How is Hash-Based cryptography used?

Relying on the provably hard problem of finding the inverse or a collision for any given output, hash functions can be used to generate schemes for confidentiality and integrity in network communications. The use of hash functions, either in chains or other patterns, forms the basis for hash-based cryptography. Even with quantum computation available it has been proven that Grover’s Algorithm would not make hash functions unviable to use (as long as their security level was doubled). However, hash-based cryptography is characterised by One-Time Signatures (that can only be used once before being vulnerable), and Few-Time Signatures (that can only be used a finite number of times); both of which require large amounts of computation and large proofs for a single message.


The vulnerability of blockchain technology to the rapid development of QC has been a significant area of concern in the blockchain development community. With proposals for quantum resistant protocols, in recent years there has been a notable push towards constructing systems that take into account a possible quantum future.

In Section 2 we explore current vulnerabilities of blockchain technology to quantum attacks, before reviewing the various solutions in Section 3. Finally, Section 4 will introduce the possible inclusion of quantum cryptography to mitigate the problems that quantum computing itself brings. It should be noted that this article assumes no prior knowledge of quantum computing and is mainly catered for those in the blockchain community. Therefore, before we delve into the aim of the article, we supply a brief overview of the expanding field of quantum computation. This can serve as an introduction to those that have never come across the term and are puzzled when hearing this new form of computation.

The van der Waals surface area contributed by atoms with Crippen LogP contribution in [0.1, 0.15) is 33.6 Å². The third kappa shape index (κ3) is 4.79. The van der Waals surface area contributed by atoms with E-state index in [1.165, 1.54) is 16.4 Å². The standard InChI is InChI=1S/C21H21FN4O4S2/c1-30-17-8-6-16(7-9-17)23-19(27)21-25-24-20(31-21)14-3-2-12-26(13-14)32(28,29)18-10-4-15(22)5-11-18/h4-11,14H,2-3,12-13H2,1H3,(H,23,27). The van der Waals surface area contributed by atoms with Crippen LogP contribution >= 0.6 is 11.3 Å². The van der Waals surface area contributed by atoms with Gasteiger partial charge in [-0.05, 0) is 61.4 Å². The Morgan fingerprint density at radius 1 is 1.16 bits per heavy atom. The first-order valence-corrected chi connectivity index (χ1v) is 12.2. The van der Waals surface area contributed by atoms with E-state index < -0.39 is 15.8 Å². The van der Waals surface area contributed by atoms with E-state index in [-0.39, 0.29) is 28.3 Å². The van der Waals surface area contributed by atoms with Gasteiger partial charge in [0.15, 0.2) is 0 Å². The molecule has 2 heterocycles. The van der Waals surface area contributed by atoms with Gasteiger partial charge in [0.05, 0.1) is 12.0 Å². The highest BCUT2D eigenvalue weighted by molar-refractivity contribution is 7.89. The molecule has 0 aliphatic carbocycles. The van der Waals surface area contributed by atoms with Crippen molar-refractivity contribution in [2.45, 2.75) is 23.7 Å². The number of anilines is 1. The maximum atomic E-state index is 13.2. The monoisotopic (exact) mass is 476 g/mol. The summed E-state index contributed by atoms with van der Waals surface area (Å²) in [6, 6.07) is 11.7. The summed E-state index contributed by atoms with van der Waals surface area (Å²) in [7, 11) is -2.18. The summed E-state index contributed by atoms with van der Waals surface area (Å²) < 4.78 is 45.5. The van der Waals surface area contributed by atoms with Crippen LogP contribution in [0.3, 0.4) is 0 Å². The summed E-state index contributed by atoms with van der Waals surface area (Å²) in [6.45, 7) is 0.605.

Quantum computation

The concept of a computational device that employs quantum mechanics was in fact suggested before the advent of modern day classical computers. The realisation of QC was limited, not by algorithms that in situations promised exponential speed-up over classical computers, but rather the engineering required to construct the fragile qubits required. Qubits are the basic units for quantum information and are analogous to classical bits. There are many ways to engineer a qubit, ranging from employing superconducting semiconductor circuits (used by firms such as Google and IBM), to the manipulation of individual ions (used by firms such as IonQ). Though there are many implementations of the qubit, it is an object that behaves quantum mechanically, allowing one to exploit the exotic behaviour that exists only in the realm of quantum physics. Qubits are clearly crucial, which then raise questions of:

  1. How they behave;
  2. How we can write them down mathematically, and;
  3. How they allow for a distinct form of computation.